Among the perverted images of emperors expressly created, apart from Nero the pyromaniac, Marques also mentions foolish Claudius and the inhuman tyrants Domitian, Caligula and Comodus; all of them victims of damnatio memoriae by their opponents. For example, the historians Suetonius and Tacitus described Domitian as behaving like a beast to Trajan‟since their aim was to praise the latter”, explains Marques. Furthermore, there are very few sources on Domitian, perhaps only what his slanderers have left behind. Nevertheless even from the sparse evidence surviving of his rule, it turns out that Domitian ‟was an able emperor who saw to the Romans’ prosperity, leaving a surplus in the treasury”.

The woman most harmed by malicious Roman gossip was Livia, wife of the emperor Augustus. Hers is a strong case of the way Roman society treated women. According to Marques, Livia was the first powerful woman in Rome. ‟She freed herself from male oppression by marrying Augustus and enjoyed such popularity that she was named mater patriae. But she had to be stigmatized as a terrible woman, because otherwise she could not have achieved such a high rank”, he says. Tacitus attributed to her the poisoning of Augustus’ off spring, turning her into a ‟murderous stepmother”. In ancient Rome, as in Disney’s films, the image of the stepmother is synonymous with evil. It also came out that Livia might have been responsible for the death of Augustus, accusations that have come down to our times through Robert Graves’ book ‟I Claudius”, later adapted for television in the series by that name. ‟But if Augustus died at the age of 75, why did Livia wait that long?” asks Marques.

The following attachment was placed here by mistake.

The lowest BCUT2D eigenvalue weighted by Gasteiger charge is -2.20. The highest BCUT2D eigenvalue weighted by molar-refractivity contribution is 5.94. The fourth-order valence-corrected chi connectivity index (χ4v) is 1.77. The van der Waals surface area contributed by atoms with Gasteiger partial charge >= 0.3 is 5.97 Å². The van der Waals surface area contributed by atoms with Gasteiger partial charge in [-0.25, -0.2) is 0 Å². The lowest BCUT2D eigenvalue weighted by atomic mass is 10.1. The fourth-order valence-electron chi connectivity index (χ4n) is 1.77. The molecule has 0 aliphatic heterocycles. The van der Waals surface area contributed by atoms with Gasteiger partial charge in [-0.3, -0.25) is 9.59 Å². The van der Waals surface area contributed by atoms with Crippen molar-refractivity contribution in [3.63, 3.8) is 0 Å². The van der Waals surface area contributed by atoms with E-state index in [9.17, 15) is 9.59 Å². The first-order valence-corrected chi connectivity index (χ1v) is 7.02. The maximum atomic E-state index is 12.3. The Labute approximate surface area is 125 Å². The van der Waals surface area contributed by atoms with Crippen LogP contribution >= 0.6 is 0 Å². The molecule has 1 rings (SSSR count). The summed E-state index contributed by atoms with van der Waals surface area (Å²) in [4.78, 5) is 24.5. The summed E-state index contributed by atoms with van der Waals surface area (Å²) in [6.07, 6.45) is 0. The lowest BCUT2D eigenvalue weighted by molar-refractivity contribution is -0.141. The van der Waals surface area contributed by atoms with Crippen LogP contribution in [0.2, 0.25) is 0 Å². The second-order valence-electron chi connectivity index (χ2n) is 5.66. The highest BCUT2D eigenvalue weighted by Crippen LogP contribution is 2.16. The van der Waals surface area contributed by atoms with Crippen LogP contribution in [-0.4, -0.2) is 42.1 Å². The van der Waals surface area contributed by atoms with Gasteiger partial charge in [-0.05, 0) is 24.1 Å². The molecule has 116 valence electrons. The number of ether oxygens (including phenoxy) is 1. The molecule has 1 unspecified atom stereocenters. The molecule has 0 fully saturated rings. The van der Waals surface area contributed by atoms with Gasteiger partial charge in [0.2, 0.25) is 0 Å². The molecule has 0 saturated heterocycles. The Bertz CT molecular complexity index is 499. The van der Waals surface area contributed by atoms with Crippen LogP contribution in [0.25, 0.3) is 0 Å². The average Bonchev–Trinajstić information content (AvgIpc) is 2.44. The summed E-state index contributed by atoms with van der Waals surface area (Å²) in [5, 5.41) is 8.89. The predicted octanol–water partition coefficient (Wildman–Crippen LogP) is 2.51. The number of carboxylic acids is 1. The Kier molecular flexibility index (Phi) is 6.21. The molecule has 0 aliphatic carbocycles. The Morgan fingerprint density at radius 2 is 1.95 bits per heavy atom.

Other than lies and defamation, the Romans also used propaganda most successfully. The epic of the Aeneid, apart from its indisputable literary value ‟is a work commissioned by Augustus to convince the people of Rome to surrender its power and that it would be in its best interest”, explains the modern archaeologist.

Shall we ever learn however what really went on in ancient Rome? According to Marques we should confine ourselves to ‟joining various scattered pieces”, so as to acquire an approximation of real history. Because history, whether ancient or of our times, ‟is an intricate set of facts, false and personal opinions, mixed into a large system which is often difficult for us to decipher”, stresses Marques, also warning today’s reader that ‟we are a reflection of our ancestors: nihil sub sole novum/nothing is new under the sun”.

1. Translated into English by Archaeology Newsroom